Read the current Progressive Forage digital edition

Successfully stockpiling fescue

Chris Penrose Published on 27 March 2015
Cow grazing

After feeding cornstalks, probably the lowest-cost way to feed cattle in the fall and winter is to stockpile forages.

Stockpiling means to make the last harvest by clipping or grazing a hayfield or pasture and then letting it grow for grazing later – in this situation, in the fall or winter.

While most predominantly cool-season grass-based fields will work, fescue works the best, as it maintains quality into and throughout the winter better. Many studies have demonstrated that one way to improve the quality and yield is to apply nitrogen (N) when stockpiling is initiated.

Urea is the most common form of N used for stockpiling in most areas, but the biggest risk is applying the urea and then not getting a rain, allowing much of the nitrogen to be lost by evaporating (volatilizing) in warm, dry conditions before it has a chance to react with the soil.

One product available to reduce nitrogen loss is a urease inhibitor. Several universities have done research on urease inhibitors, and the University of Kentucky has an excellent factsheet on nitrogen inhibitors (Nitrogen transformation inhibitors and controlled release urea).

In southeast Ohio, studies and demonstrations have been conducted to evaluate quality and quantity of stockpiling cool-season grasses such as fescue with no nitrogen (N), 100 pounds of urea (46 pounds N) and 100 pounds of urea with Agrotain (a urease inhibitor) at a rate of 4 quarts of the product applied per ton of urea.

There are lower rates that can be used, but we chose the high rate, which would provide up to 14 days of protection.

Cattle GrazingStockpiling began on Aug. 8, 2014, for the replicated plots with the fescue clipped to 6 inches and the treatments applied. On Aug. 11, the site received over half an inch of rainfall (0.59 inches), with more on Aug. 12 (0.56 inches).

Previous research indicated that half an inch of rainfall within 48 hours of application would help prevent the urea from volatizing back into the atmosphere, and in this trial rainfall was received within 72 hours of application.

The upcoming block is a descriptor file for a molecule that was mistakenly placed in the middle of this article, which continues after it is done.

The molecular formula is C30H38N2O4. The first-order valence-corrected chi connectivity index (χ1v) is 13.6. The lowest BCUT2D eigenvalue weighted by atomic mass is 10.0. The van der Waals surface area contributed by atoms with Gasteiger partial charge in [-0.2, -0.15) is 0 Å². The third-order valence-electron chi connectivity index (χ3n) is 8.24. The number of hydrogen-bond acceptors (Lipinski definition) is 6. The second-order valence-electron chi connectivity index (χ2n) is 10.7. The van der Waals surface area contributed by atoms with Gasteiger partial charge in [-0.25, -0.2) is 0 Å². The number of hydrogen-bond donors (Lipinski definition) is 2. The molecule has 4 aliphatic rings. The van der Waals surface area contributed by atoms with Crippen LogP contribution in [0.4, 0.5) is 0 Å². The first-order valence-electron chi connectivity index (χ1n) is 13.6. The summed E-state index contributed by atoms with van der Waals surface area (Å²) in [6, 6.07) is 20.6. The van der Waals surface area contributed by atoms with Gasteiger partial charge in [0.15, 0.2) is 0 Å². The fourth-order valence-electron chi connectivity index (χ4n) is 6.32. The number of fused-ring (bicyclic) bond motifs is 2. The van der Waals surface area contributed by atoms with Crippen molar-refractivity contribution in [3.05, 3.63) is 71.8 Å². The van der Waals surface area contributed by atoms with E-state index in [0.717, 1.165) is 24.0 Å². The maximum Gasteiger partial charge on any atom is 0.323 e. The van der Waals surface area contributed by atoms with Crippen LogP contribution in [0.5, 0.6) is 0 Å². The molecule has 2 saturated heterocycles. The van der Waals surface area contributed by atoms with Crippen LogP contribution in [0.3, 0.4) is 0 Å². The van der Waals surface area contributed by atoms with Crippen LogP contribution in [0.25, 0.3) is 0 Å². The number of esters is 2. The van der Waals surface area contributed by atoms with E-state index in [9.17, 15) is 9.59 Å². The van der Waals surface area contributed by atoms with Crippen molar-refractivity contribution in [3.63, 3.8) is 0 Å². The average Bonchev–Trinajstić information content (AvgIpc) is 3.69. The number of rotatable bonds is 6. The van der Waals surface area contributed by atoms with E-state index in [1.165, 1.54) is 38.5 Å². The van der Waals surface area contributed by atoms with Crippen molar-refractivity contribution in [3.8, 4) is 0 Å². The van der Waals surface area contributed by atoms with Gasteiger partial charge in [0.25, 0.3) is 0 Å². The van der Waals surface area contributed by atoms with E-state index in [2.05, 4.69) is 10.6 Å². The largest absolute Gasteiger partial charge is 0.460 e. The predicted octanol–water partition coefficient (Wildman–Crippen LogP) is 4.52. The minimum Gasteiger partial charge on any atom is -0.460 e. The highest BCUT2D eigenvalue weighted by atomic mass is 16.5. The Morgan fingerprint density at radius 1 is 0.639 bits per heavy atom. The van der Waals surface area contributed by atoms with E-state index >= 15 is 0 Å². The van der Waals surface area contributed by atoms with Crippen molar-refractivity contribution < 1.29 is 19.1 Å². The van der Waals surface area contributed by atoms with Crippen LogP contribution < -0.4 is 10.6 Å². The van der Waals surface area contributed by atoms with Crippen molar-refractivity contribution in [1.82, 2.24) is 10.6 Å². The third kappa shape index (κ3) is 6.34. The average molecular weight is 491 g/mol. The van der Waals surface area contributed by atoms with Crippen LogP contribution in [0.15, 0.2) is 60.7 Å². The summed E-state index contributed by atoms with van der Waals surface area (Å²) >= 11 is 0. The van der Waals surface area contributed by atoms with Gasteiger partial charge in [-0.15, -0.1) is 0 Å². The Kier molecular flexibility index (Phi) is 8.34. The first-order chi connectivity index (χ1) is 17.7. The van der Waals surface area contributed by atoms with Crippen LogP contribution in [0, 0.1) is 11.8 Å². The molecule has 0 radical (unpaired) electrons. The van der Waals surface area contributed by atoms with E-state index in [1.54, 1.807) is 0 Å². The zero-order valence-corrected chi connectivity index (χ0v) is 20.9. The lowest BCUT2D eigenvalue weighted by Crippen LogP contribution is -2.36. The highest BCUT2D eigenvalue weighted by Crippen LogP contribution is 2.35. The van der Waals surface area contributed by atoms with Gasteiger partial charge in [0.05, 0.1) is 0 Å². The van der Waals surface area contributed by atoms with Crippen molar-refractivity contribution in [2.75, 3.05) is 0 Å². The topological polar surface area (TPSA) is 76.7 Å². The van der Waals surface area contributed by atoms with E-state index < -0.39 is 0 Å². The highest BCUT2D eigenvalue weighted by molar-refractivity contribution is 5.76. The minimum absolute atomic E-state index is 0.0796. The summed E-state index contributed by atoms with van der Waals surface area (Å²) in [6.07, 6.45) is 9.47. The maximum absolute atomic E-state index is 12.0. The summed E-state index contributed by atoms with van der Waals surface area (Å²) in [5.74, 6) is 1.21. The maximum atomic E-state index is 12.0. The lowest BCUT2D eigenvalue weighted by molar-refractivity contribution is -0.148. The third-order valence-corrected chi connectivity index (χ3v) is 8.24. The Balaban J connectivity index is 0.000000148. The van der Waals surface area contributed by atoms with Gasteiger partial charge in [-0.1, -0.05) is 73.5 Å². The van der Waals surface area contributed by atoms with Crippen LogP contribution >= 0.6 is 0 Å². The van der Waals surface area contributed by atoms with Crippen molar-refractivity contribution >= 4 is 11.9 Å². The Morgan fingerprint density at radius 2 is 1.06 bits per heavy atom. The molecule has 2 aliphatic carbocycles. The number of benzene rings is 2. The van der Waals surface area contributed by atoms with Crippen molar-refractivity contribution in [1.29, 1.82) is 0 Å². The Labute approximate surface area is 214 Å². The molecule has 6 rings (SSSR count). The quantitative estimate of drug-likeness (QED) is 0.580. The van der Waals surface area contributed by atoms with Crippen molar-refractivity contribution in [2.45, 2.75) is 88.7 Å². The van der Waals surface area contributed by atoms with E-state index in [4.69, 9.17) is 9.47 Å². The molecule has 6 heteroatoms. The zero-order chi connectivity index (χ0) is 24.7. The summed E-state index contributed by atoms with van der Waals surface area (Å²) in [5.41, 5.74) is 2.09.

Plots were harvested on Dec. 3, 2014, with yields averaging 2,369 pounds dry matter (DM) per acre for the plots with no N, 3,147 pounds DM per acre for plots with 100 pounds of urea and 3,210 pounds DM per acre for the plots with 100 pounds of urea with Agrotain.

While there is no significant difference in the treatments (P greater than 0.05), there was a trend (P greater than 0.1) of higher yields with the treatments.

There was a significant difference (P greater than 0.05) in crude protein (CP) with urea and urea with Agrotain. CP averaged 6.77 percent for the plots with no urea, 8.53 percent for the plots with 100 pounds urea per acre and 8.32 percent for the plots with urea and Agrotain. This and other studies confirm that urea, and urea with Agrotain, improves yield and quality.

What happens if we go for a longer period of time with no rainfall? One of the biggest problems with using urea to stockpile cool-season grasses is the uncertainty of a timely, adequate rain in the late summer.

In the study I just discussed, we had rain within 72 hours, but in 2013 we began stockpiling on Aug. 5 and there was not a soaking rain for 17 days (there were three days of 0.05 to 0.15 inches rain), and then there was 1.5 inches of rain on Aug. 22. On Oct. 14, samples were harvested from one set of plots, and the plot with no N had 2,003 pounds DM per acre, the 46 pounds of N had 2904 pounds of DM per acre, and the 46 pounds of N with Agrotain had 4,141 pounds of DM per acre.

Unfortunately, cattle broke through the fence and cleaned up the plots before we could make a final harvest of the plots. However, the one set of results indicated a higher yield for the plots with urea and Agrotain compared with urea alone and no urea.

So what do I recommend? As a farmer and an extension educator, I recommend stockpiling cool-season grasses to reduce our need for stored forages. In many cases, it is higher-quality than the hay we make. I also recommend adding nitrogen, approximately 50 pounds per acre when stockpiling is initiated.

Finally, if there is any doubt about rainfall after applying urea, a urease inhibitor such as Agrotain is a good option. Several cattle producers in our area have tried it with success, and research from University of Kentucky confirms it improves yields.  FG

Ohio State University study showed that urea, and urea with a urease inhibitor, improved stockpiled fescue yield and quality. Photos courtesy of Chris Penrose.

Chris Penrose
  • Chris Penrose
  • OSU Extension Educator
  • Agriculture & Natural Resources Morgan County